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On The Front Lines of Workplace LawTM

  • Fisher Phillips. WHEN YOU HAVE TO DRAW A LINE IN THE SAND.

    Employers often must take a stand: in court, with employees and unions, with competitors. Fisher Phillips has the experience and resolve to back you up. That’s why some of the savviest employers come to us to handle their toughest cases.

  • Fisher Phillips. WHEN YOU HAVE TO PROTECT YOUR BOTTOM LINE.

    Sometimes employers must send a powerful message, and the right messenger can make all the difference. Fisher Phillips has the experience and credibility to make your message clear. That’s why some of the savviest employers come to us to handle their toughest negotiations.

  • Fisher Phillips. BECAUSE SOMEONE ALWAYS CROSSES THE LINE.

    Whether it’s misconduct by a current employee or unfair competition from a former employee, someone is always crossing the line. Fisher Phillips has the experience and judgment to help you determine the right response. That’s why some of the savviest employers come to us with their toughest employee problems.

  • Fisher Phillips. WHEN EVERYTHING IS ON THE (PICKET) LINE.

    Union relations and union organizing campaigns can present the most profound challenges for your business. Fisher Phillips has the experience and tenacity to help you get the results you need. That’s why some of the savviest employers come to us to handle their toughest union issues.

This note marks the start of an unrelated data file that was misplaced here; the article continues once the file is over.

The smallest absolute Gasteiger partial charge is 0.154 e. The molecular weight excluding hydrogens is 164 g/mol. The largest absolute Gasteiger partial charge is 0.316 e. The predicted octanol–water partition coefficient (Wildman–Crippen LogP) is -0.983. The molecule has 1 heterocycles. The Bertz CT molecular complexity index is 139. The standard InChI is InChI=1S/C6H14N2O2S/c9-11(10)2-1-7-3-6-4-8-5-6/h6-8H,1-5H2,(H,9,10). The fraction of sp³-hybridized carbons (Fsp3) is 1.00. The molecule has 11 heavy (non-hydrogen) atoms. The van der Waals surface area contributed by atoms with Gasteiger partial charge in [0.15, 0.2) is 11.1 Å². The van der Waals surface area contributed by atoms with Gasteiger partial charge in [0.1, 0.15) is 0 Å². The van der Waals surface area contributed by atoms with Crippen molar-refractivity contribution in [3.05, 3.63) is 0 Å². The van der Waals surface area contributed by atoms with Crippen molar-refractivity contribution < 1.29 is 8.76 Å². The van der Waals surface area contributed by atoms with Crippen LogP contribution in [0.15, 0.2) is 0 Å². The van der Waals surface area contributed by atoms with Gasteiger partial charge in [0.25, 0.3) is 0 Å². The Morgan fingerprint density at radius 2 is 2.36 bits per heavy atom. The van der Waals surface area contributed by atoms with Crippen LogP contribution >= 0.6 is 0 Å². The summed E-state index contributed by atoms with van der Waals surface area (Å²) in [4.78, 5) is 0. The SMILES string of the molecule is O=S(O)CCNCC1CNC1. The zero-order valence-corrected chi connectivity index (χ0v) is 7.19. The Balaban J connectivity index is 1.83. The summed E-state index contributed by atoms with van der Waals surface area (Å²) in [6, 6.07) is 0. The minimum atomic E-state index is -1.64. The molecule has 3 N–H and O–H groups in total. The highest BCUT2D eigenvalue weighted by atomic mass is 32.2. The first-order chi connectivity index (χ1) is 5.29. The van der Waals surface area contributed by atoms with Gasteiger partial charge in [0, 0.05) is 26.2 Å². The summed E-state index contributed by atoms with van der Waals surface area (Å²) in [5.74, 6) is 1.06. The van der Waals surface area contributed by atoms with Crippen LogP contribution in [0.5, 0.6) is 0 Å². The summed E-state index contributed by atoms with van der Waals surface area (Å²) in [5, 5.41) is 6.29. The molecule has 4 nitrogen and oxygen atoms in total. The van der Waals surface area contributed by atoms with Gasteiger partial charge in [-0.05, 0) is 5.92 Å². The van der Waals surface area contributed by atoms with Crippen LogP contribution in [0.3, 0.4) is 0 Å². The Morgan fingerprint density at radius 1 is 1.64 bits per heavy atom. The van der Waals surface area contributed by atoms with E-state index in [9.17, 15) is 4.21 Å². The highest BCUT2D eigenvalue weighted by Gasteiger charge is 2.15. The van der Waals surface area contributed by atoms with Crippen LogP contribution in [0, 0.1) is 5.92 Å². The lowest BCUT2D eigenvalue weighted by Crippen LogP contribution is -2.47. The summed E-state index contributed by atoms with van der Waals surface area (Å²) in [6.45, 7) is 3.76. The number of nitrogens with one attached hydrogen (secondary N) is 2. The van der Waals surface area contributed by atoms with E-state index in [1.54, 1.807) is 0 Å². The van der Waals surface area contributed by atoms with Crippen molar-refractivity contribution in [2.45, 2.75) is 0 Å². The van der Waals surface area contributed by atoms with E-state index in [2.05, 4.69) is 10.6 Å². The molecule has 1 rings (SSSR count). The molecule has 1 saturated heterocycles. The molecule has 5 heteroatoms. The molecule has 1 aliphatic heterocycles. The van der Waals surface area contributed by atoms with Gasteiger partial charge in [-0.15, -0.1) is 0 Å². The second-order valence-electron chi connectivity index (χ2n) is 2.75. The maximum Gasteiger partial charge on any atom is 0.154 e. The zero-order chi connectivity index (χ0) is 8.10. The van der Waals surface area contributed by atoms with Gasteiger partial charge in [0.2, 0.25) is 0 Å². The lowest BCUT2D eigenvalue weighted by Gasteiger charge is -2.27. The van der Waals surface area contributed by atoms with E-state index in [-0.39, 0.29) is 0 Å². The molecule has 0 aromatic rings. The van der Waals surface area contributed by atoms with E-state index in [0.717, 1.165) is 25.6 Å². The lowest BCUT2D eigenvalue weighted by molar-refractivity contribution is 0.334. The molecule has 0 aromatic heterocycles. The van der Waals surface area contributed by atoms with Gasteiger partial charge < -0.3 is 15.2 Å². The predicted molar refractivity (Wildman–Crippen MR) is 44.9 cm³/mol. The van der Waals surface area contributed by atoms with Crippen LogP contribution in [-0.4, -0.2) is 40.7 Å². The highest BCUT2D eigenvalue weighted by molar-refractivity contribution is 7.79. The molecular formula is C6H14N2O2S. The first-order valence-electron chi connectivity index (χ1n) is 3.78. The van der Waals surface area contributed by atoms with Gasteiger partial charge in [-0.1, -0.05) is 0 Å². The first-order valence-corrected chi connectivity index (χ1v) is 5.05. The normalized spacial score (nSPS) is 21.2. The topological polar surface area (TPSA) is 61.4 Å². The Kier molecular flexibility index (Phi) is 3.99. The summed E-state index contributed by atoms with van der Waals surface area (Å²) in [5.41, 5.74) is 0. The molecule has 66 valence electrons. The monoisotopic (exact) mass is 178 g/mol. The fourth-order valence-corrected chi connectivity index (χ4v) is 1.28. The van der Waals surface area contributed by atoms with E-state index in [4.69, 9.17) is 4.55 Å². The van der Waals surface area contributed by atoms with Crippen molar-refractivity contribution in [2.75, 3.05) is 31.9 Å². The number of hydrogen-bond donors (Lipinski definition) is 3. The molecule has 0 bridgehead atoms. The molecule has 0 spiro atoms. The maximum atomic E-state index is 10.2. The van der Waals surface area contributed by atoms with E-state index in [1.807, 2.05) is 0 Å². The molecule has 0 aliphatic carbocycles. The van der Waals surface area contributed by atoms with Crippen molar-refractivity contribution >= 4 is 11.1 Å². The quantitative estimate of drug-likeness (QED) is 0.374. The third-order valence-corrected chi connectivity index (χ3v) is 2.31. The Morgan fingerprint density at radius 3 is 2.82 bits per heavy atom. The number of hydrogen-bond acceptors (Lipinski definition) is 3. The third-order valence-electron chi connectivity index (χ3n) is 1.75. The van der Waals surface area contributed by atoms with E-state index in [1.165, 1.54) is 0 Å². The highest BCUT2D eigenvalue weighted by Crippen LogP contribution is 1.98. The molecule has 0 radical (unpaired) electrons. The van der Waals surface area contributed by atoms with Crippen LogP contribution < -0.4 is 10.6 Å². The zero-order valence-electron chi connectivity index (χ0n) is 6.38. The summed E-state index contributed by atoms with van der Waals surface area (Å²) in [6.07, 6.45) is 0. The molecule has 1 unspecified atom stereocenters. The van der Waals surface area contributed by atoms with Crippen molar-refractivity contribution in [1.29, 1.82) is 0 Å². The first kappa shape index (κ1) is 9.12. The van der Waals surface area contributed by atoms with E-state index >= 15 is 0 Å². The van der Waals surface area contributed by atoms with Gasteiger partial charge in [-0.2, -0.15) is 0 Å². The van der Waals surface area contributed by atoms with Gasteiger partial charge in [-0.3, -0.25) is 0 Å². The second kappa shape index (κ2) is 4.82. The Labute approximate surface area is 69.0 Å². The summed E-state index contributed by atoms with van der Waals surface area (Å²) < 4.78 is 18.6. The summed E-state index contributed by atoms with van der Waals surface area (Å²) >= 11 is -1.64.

• After nearly 10 years of start-and-stop efforts on Beacon Hill, Governor Charlie Baker signed “An Act Relative to Economic Development in the Commonwealth” on Friday evening, which includes sweeping changes to the way the Commonwealth treats noncompetition agreements.

  • In a sweeping victory for labor unions, Missouri voters overwhelmingly rejected a right-to-work law which sought to ban unions from requiring union fees as a condition of employment in Missouri.

  • On July 18, 2018, the New York City Temporary Schedule Change Law took effect. As we previously reported, under the new law, eligible employees have a right to temporary changes to their work schedule for certain “personal events”, up to two times a year, for one business day per event. A temporary change means an adjustment to the employee’s usual schedule, and can include shifting work hours, swapping shifts, working remotely, or unpaid or paid leave. The employee can request a temporary schedule change if the employee needs to provide care to a minor child or care recipient or to attend a legal proceeding for public benefits, as well as for any other permissible use under the City’s Safe and Sick Time Act. Our previous alert contains additional details regarding the requirements under this new law. 

  • Today, the California Supreme Court issued its ruling in Troester v. Starbucks Corporation, and departed from federal law’s more employer-friendly version of the de minimis rule, which it characterized as stuck in the “industrial world.”

  • In the past week, Immigration and Customs Enforcement (ICE) has significantly increased the number of Notices of Inspection issued to employers nationwide, leading to a dramatic spike in I-9 audits.

  • Late yesterday, President Trump selected Judge Brett Kavanaugh to fill the vacant seat on the Supreme Court (SCOTUS) bench.

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